When Obesity comes A“Round!”

We all love a healthy dog, am I right? A rumbly-tumbly, rolly-polly pooch. I mean, isn’t it true that the chubbier the better? The direct answer to that is a *fun fact!*: no.

Veterinarian and president of the Association for Pet Obesity Prevention, Dr. Ernie Ward, said, “Veterinarians need to offer more obesity treatment options than: Feed less and exercise more.” I’m sure we have all heard this before. And then, your pup is hungry and barking constantly for more food. What can we do? We, at Deep Roots Animal Clinic, want to answer that question.

Let’s start with the first question we should be asking, and that is, “What kind of diet is my canine SUPPOSED to be eating to begin with?” Dogs are omnivores, like humans, and can eat a combination of meat and plants in their diet. Unlike cats, who are considered obligate, or true carnivores, and only need a meat based diet, or on the opposite spectrum, cows, which are herbivores and can only have a plant based diet. Our canine’s diet should be regulated according to their nutritional needs. Along with meat and plants, they need a well-balanced diet with an appropriate amount of minerals, vitamins, certain essential amino acids (from proteins) and specific essential fatty acids (from fats).
Again, which diets then should we be feeding? Pet food ingredients are listed by order of weight. Keeping that in mind, “premium” food is not only found on the nutrition label, but also, in the quality and source of the ingredients. Check the ingredients and the order they appear in the ingredients list. Find a diet that matches your pup’s current lifestyle and body condition. Many, like Purina ProPlan, Royal Canine and Science Diet, offer diets geared toward your pet’s needs. Detailed feeding instructions can also be located on the back of the bag. 

Another factor to consider, is lifestyle. Most adult, indoor, spayed or neutered dogs have low energy requirements. Therefore, their diet should contain a relatively small number of calories per cup; ideally less than 350 calories. If a dog food has 500 calories per cup, and you have a 20lb dog, then the amount you should feed, according to the VCA Hospital Veterinarians, is tiny (and unsatisfying). Making matters worse, high-calorie foods mean even a small snack or a few extra kibbles can really pack on the pounds. 

How many calories do our canine counterparts need? A standard formula for energy requirements for an adult, indoor dog that receives light, daily exercise, and is spayed or neutered is:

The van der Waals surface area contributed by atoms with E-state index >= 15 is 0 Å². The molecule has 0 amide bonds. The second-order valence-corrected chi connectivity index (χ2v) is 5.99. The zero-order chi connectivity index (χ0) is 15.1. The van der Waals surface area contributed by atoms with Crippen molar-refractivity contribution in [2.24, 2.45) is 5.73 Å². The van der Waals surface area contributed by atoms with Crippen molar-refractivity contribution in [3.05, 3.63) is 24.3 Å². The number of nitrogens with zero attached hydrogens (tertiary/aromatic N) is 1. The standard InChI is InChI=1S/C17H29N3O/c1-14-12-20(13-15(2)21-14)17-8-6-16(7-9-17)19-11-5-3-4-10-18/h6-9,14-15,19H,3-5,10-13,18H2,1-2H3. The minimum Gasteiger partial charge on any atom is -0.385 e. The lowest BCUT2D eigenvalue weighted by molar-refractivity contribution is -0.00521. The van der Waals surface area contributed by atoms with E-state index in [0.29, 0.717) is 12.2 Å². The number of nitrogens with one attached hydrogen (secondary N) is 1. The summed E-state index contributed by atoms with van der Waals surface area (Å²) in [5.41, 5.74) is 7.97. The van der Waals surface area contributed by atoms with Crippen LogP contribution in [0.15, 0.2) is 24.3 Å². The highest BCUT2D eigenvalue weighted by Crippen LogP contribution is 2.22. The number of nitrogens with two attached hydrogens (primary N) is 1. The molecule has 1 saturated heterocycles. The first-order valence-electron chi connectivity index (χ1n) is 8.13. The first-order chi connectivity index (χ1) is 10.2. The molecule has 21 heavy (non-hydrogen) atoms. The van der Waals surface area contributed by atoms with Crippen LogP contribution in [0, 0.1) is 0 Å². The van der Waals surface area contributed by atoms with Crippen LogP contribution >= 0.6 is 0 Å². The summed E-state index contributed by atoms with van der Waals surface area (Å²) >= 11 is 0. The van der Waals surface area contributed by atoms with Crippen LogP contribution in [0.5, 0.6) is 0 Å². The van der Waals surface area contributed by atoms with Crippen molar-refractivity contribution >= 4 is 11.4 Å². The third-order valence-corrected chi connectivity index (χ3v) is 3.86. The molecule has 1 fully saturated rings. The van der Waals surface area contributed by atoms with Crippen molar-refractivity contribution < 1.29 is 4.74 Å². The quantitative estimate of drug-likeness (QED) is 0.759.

30 X weight in kg (or pounds divided by 2.2) + 70 = daily caloric intake

AHHHH, so much math am I right?! Don’t worry. I’ll break it down with an example. My pooch is 55 pounds. If I take that and divide it by 2.2, I would get: 25. Then I take 25 and multiply it by 30, which would give me: 750. That number, added to 70, leaves us at the daily caloric intake of 820. And if one cup of dog food was 500 calories, then my doggy would only be allotted less than two cups of food for the whole day. Being a senior, spayed canine, with a healthy lifestyle, she would do best with a diet that had lower calorie intake, allowing her to eat her desired, 1 cup, amount at each meal and keep the healthy body condition she needs (4 or 5; see picture below). Keep in mind, each dog is different and most likely needs less or more caloric intake, depending on its lifestyle and body condition. As briefly mentioned in the example above, spayed or neutered dogs have a decrease in their metabolic rate, and therefore, their energy needs are lowered. This is caused by the loss of estrogen and androgen (sex hormones) from the alteration. So their caloric intake would be decreased from the average pet. 
So, you may be still wondering, what can I do to get my furry friend back to their optimal weight? What is best for dogs that need to lose weight is daily exercise and caloric restriction, which is usually 70% to 90% of the calculated amount above.

Dr. Steven Guzman – DVM states that, an appropriate diet along with daily exercise and avoiding things like excessive human food and high calorie treats is the best start to helping your canine toward a healthier diet and lifestyle. He recommends trading out those high calorie treats for vegetables like baby carrots or canned green beans. Also, each dog should get a measured meal twice daily, and owners should avoid free feeding when trying to lower their pet’s weight. 

Many health issues can arise, simply due to obesity strain on the body. So, let’s give our canines the best quality in life we can give!

Request Your Appointment Today!
Call Us!
Call Us Text Us
Skip to content